56% of woman haven’t started saving for the future, research conducted by YouGov has recently shown.
The study, commissioned by Scalable Capital as part of their Women’s Initiative, also suggested that 44% of men and women in the UK are concerned about not having enough money for a comfortable retirement.
Are women the only ones who aren’t saving?
Whilst the survey was intended to research the ways in which British and German women are, or are not saving for their retirement, it also gave an insight into the savings habits of men:
- It showed that 49% of men are in a similar boat, and not saving for retirement
- 47% stated that they had started saving
- 4% don’t know
Why are so many ill-prepared for the future?
Put simply, the two main barriers were shown to be a perceived lack of financial knowledge, and a fear of unexpected losses. The study showed a distinct difference in the willingness of to invest in stocks and shares, with 17% of women having experience of investing c0ompared to 31% of men.
The UK Co-founder at Scalable Capital, Ella Rabener, stated in the results that: “As a financial service provider, we need to better address the needs of women so as to take away the fear of capital markets.”
The survey shows that 5% of the women interviewed about their saving didn’t know if they had started to prepare for the future, which aligns with the notion that the main barrier is lack of education and confidence. With 4% of men giving the same answer, however, lack of education about pensions is spread over both genders.
What were the other barriers, and how can women overcome them?
The ‘Women and Retirement Report 2016’, published by Scottish Widows, suggested that another major barrier was that retirement saving is simply not seen as relevant to women’s lives here and now. In the same report, 18% of women said that they don’t ever expect to retire. This shows a shift in the way of thinking and supports the idea that the priority is very much the short term in many cases.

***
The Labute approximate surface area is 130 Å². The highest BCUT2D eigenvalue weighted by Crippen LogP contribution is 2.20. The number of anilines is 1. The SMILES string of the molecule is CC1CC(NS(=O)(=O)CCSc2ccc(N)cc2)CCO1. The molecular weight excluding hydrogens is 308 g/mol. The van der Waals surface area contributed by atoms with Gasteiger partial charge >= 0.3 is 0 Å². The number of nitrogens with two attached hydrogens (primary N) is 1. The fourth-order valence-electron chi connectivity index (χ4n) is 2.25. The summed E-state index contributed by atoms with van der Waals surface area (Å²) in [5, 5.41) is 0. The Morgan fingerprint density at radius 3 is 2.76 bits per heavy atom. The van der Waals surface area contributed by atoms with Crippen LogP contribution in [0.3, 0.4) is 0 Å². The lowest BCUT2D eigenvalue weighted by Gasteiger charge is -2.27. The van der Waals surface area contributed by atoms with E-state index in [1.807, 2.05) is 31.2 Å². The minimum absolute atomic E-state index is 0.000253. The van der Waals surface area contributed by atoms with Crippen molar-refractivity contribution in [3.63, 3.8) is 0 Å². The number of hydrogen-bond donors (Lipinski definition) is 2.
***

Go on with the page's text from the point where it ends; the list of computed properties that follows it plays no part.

According to the report, the average age that women were going to start saving for retirement in 2006 was 28. In 2016 that figure had risen to 32 years of age, which as the study suggests, may correlate with the average age of a first-time mother increasing.
The order in which women are prioritising their finances, also sheds light on why saving for the future isn’t in the minds of the majority. Data from the Fawcett Society, a women’s rights charity, recently showed that women are more likely to prioritise other areas of expenditure, including:
- Paying off debts
- Getting onto the property ladder
- Supporting family
- Travel and holidays
- Health and fitness
before saving for retirement.
This shows different behaviour than in men, but it isn’t clear how a better understanding of pensions and retirement savings would affect this order. The report showed a positive outlook for the future of women’s pensions, concluding:
“The difference between male and female retirement saving is stark, but the reasons for it are multiple and complex, sometimes deeply embedded in our national culture. It will take a concerted and focused effort by Government, pension providers, employers, advisers, campaigning groups and individuals to ensure that more women are empowered to take ownership of their financial futures and can enjoy them.”